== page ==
while most of america was just waking up to thanksgiving, i was already having mine. actually my second thanksgiving dinner in less than 24 hours, once again substituting peking duck for turkey. oh, but what would a china story be with some drama? that came courtesy of a blackout, which we could see as we approached town, large blocks completely dark, including our peking duck restaurant. but you don't need electricity when most people cook either via gas stove or charcoal. it was actually sort of nice to eat by candlelight, most restaurants are lit up in a harsh fluorescent.
however, thanksgiving was more of a wake, in light of the layoffs that happened at work earlier today. it didn't affect me because i'm a contract worker, but some full-time employees were asked to return to shanghai, which is a euphemism meaning you're probably going to get laid off. amongst our dinner party members, liu and xiaolong were both getting cut. most of our dinner conversation was spent griping about work, complaining about the company, and consoling our soon-to-be-ex-coworkers.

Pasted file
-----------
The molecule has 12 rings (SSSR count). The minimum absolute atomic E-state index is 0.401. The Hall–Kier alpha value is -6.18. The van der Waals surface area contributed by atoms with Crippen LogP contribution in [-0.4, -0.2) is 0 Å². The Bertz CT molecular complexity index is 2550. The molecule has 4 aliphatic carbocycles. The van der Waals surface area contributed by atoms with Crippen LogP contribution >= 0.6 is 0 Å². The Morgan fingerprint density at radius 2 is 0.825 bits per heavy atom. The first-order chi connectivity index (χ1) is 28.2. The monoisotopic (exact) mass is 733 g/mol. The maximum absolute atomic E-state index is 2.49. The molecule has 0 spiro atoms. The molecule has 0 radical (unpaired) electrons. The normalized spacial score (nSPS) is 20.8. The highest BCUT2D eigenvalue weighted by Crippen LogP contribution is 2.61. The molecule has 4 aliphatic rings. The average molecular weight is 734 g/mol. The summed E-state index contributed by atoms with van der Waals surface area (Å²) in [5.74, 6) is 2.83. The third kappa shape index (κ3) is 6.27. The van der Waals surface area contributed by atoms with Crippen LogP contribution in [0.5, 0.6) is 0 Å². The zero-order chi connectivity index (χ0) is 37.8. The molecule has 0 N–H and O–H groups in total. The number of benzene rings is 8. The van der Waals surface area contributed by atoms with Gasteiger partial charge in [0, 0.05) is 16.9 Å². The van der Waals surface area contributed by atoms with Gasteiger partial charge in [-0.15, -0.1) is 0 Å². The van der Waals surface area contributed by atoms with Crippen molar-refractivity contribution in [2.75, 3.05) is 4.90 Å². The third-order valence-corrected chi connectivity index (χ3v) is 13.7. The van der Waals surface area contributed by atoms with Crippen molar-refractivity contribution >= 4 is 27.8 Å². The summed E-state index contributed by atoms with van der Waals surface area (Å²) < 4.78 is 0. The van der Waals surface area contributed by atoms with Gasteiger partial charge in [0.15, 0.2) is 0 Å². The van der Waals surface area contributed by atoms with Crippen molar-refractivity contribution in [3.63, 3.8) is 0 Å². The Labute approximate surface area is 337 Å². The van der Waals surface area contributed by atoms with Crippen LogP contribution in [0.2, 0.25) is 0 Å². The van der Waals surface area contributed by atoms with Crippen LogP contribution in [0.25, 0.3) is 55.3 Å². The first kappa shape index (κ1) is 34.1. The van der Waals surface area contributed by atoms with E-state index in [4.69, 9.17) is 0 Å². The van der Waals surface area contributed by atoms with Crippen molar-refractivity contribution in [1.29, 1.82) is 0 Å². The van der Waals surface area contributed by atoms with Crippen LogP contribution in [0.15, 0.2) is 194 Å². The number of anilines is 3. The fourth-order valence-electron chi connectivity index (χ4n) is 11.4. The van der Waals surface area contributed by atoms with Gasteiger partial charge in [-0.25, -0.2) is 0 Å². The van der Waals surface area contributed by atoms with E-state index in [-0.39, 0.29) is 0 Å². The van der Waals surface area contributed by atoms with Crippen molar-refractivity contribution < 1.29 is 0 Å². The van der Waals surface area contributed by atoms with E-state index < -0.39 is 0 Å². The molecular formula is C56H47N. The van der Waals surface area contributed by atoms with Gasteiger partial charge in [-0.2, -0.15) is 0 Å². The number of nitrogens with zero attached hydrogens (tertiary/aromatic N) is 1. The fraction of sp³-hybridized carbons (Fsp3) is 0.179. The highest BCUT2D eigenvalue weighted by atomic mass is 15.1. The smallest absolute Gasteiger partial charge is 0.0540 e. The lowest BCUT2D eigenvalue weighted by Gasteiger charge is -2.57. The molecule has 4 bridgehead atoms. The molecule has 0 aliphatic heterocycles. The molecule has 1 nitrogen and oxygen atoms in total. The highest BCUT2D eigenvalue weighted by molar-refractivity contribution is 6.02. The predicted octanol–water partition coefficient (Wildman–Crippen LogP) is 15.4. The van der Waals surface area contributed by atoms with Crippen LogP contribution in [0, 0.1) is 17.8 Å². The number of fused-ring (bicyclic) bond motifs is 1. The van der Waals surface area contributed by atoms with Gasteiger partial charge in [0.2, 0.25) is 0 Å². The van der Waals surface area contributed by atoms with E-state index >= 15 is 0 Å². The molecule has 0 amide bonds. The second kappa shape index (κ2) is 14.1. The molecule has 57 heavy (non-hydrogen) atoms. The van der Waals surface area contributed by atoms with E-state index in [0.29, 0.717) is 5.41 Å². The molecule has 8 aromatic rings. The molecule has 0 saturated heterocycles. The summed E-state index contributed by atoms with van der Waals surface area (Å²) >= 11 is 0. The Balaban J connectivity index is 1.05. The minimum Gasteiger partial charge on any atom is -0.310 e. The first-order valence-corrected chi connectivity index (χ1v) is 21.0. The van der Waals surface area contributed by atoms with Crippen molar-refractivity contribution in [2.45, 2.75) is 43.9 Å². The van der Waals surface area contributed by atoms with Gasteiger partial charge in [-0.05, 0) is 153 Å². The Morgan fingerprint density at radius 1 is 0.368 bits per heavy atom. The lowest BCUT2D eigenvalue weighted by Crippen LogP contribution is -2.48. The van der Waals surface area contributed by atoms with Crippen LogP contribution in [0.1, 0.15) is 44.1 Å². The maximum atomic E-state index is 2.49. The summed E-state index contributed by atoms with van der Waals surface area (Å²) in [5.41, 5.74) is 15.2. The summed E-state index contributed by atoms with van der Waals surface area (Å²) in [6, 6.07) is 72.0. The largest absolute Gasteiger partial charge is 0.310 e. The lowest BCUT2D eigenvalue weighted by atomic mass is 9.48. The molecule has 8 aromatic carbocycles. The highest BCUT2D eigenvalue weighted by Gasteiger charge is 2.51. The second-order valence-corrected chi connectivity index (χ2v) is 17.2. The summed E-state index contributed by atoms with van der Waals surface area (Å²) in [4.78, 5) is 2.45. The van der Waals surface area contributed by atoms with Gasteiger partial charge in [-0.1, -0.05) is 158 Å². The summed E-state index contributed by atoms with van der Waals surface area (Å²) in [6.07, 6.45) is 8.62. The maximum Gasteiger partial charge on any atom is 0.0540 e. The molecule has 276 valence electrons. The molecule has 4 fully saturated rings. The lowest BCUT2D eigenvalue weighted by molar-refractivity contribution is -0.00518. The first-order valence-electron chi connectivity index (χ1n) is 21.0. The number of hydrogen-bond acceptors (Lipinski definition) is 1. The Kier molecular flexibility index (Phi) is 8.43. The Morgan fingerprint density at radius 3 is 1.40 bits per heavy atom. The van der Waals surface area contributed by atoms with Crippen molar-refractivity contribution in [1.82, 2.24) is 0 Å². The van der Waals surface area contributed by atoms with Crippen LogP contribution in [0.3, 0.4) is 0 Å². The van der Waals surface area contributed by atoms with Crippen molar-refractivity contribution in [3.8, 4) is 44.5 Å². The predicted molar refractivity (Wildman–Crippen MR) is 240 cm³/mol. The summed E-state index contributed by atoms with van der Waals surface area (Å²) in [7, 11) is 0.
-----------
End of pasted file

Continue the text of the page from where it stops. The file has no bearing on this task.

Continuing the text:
peking duck is one of the more expensive meals you can have in china. for a party of 8 people, i ended up paying RMB$600 (i snuck away during a lull to pay the bill), which is about US$100, still cheap compared to a typical american dinner. the peking duck was okay, but it was mostly crispy skin, with the meat going into a mushroom broth.